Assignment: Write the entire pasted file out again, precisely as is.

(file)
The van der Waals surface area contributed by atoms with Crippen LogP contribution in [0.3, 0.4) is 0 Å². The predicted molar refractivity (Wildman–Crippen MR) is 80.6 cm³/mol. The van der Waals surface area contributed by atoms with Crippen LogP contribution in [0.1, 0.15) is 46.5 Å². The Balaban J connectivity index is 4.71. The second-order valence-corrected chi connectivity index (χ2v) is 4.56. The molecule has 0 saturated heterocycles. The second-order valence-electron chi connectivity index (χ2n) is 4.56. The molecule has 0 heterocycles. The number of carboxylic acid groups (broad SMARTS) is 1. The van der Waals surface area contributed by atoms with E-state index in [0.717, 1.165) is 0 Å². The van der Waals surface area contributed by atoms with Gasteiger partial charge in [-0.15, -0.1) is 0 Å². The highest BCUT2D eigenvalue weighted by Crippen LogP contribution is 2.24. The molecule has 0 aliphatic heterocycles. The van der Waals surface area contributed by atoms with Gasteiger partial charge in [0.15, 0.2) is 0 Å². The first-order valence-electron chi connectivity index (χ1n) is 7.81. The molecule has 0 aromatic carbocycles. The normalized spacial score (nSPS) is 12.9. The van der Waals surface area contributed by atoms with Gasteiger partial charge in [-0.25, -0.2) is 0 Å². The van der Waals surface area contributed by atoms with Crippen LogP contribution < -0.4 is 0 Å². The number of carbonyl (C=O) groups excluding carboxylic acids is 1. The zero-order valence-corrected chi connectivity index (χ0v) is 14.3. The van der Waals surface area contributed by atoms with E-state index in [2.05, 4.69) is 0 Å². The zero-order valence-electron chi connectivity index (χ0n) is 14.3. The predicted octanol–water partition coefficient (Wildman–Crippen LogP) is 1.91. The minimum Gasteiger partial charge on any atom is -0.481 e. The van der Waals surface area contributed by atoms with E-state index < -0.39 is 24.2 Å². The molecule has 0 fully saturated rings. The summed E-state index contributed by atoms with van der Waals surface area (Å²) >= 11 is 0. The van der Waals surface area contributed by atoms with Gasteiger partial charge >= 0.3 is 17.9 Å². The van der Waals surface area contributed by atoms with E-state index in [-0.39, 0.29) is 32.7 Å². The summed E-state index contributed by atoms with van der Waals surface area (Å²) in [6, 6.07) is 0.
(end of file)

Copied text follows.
The van der Waals surface area contributed by atoms with Crippen LogP contribution in [0.3, 0.4) is 0 Å². The predicted molar refractivity (Wildman–Crippen MR) is 80.6 cm³/mol. The van der Waals surface area contributed by atoms with Crippen LogP contribution in [0.1, 0.15) is 46.5 Å². The Balaban J connectivity index is 4.71. The second-order valence-corrected chi connectivity index (χ2v) is 4.56. The molecule has 0 saturated heterocycles. The second-order valence-electron chi connectivity index (χ2n) is 4.56. The molecule has 0 heterocycles. The number of carboxylic acid groups (broad SMARTS) is 1. The van der Waals surface area contributed by atoms with E-state index in [0.717, 1.165) is 0 Å². The van der Waals surface area contributed by atoms with Gasteiger partial charge in [-0.15, -0.1) is 0 Å². The highest BCUT2D eigenvalue weighted by Crippen LogP contribution is 2.24. The molecule has 0 aliphatic heterocycles. The van der Waals surface area contributed by atoms with Gasteiger partial charge in [0.15, 0.2) is 0 Å². The first-order valence-electron chi connectivity index (χ1n) is 7.81. The molecule has 0 aromatic carbocycles. The normalized spacial score (nSPS) is 12.9. The van der Waals surface area contributed by atoms with Gasteiger partial charge in [-0.25, -0.2) is 0 Å². The van der Waals surface area contributed by atoms with Crippen LogP contribution < -0.4 is 0 Å². The number of carbonyl (C=O) groups excluding carboxylic acids is 1. The zero-order valence-corrected chi connectivity index (χ0v) is 14.3. The van der Waals surface area contributed by atoms with E-state index in [2.05, 4.69) is 0 Å². The zero-order valence-electron chi connectivity index (χ0n) is 14.3. The predicted octanol–water partition coefficient (Wildman–Crippen LogP) is 1.91. The minimum Gasteiger partial charge on any atom is -0.481 e. The van der Waals surface area contributed by atoms with E-state index < -0.39 is 24.2 Å². The molecule has 0 fully saturated rings. The summed E-state index contributed by atoms with van der Waals surface area (Å²) >= 11 is 0. The van der Waals surface area contributed by atoms with Gasteiger partial charge >= 0.3 is 17.9 Å². The van der Waals surface area contributed by atoms with E-state index in [-0.39, 0.29) is 32.7 Å². The summed E-state index contributed by atoms with van der Waals surface area (Å²) in [6, 6.07) is 0.